and substituting for Di
In order to determine the number of links in a full helix cycle of 360°, we must divide the circumference of the chain by the thickness of the wire as follows: ##EQU2##
By way of another example, if a 5:1 ratio were utilized, then we have as follows: ##EQU3## and
and substituting for Di
and No. of links in full helix cycle is ##EQU4##
It should thus be appreciated, that this number of links are need in order to complete one full helix cycle of the chain. This number can vary based upon the ratio of Di:Dw, the thickness of the rope Dc chain and numerous other factors.
It should also be appreciated, that heretofore in the prior art with respect to rope chains, once a particular link shape and size was selected, that same link was utilized throughout the formation of the rope chain. While that link may have been of a specific geometric configuration and specific wire cross sectional, nevertheless it was utilized throughout the entire helix cycle forming the rope chain.
While it has been known to combine rope chains with other types of chain sections, as by way of example the Figarope rope chain described in DES 326,065, it should be appreciated that this chain represents a combination of rope chain sections interconnected with a different type of chain section. However, the portions defining the rope chain portion always included the same identical links throughout the formation of the rope chain.
The present invention can best be understood by reference to FIGS. 10a-10f showing the formation of a rope chain in accordance with the present invention. By way of example, in this case a rope chain having a 5:1 ratio is shown, however such is only for ease of understanding and it should be understood that any ratio can likewise be utilized.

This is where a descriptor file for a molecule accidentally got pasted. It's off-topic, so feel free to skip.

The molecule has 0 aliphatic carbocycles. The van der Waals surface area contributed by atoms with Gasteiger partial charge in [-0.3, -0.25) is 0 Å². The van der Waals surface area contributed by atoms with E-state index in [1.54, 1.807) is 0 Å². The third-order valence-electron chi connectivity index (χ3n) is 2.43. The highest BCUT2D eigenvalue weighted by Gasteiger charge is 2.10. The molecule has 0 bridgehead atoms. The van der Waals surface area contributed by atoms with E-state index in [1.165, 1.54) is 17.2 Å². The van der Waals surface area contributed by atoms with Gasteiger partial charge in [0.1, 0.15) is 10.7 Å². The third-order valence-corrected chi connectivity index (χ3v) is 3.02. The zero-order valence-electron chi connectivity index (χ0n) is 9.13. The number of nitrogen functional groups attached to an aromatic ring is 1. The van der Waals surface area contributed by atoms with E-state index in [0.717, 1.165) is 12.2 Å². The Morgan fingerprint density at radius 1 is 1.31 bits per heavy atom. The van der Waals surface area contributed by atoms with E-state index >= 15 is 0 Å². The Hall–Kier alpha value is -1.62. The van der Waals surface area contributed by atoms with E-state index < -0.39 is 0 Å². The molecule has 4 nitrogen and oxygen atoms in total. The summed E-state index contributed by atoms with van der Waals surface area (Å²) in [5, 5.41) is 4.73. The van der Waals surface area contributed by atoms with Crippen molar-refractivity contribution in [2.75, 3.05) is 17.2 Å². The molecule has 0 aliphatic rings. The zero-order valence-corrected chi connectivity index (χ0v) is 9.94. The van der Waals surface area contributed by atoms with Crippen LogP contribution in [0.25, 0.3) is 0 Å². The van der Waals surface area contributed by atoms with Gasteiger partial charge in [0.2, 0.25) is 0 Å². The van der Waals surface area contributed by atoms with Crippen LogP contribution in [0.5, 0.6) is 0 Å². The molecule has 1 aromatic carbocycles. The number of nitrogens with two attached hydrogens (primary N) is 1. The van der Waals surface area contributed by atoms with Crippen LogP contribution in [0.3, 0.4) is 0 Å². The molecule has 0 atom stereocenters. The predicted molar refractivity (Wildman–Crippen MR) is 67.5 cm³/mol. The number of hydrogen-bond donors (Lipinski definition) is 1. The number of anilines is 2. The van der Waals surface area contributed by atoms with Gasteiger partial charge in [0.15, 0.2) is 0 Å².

It will be noted that with reference to FIG. 10a, a round link is initially utilized, shown generally at 10. With reference to FIG. 10b when it comes to inserting the next adjacent link, instead of utilizing a round link identical to that previously utilized, a link is chosen 11 with a slightly different configuration, in this case being slightly oval. With reference to FIG. 10c, it is now noted that the third link 12 is different from the other two links and it has a full oval shape.
Referring to FIG. 10d, the next link 13, is again slightly oval and basically similar to the slightly oval link 11 utilized previously. With reference to FIG. 10e, again a round link is utilized as link 14. It will be noted, that basically this completes a group sequence of five intertwined links. With reference to FIG. 10f, the sequence is again continued and this time using again a slightly oval link 15 is utilized.
It will thus be noted that a sequence of ascending and descending type of a cyclical arrangement has been utilized. Namely, starting with a round link, moving to a slightly oval and thereafter a full oval (or ellipse). The sequence is then returned by going back to the slightly oval and returning to the round link. Thereafter, the sequence is again repeated going to the slightly oval, and then returning to an oval, slightly oval, round link, etc. This sequence is hereinafter referred to as an ascending-descending repetitive sequence.
It should be noted, that the particular sequence is not directly related to the Di:Dw ratio. Thus, the same sequence would be utilized whether it be a 3:1 ratio or a 7:1 ratio. Namely, the sequence would repeat.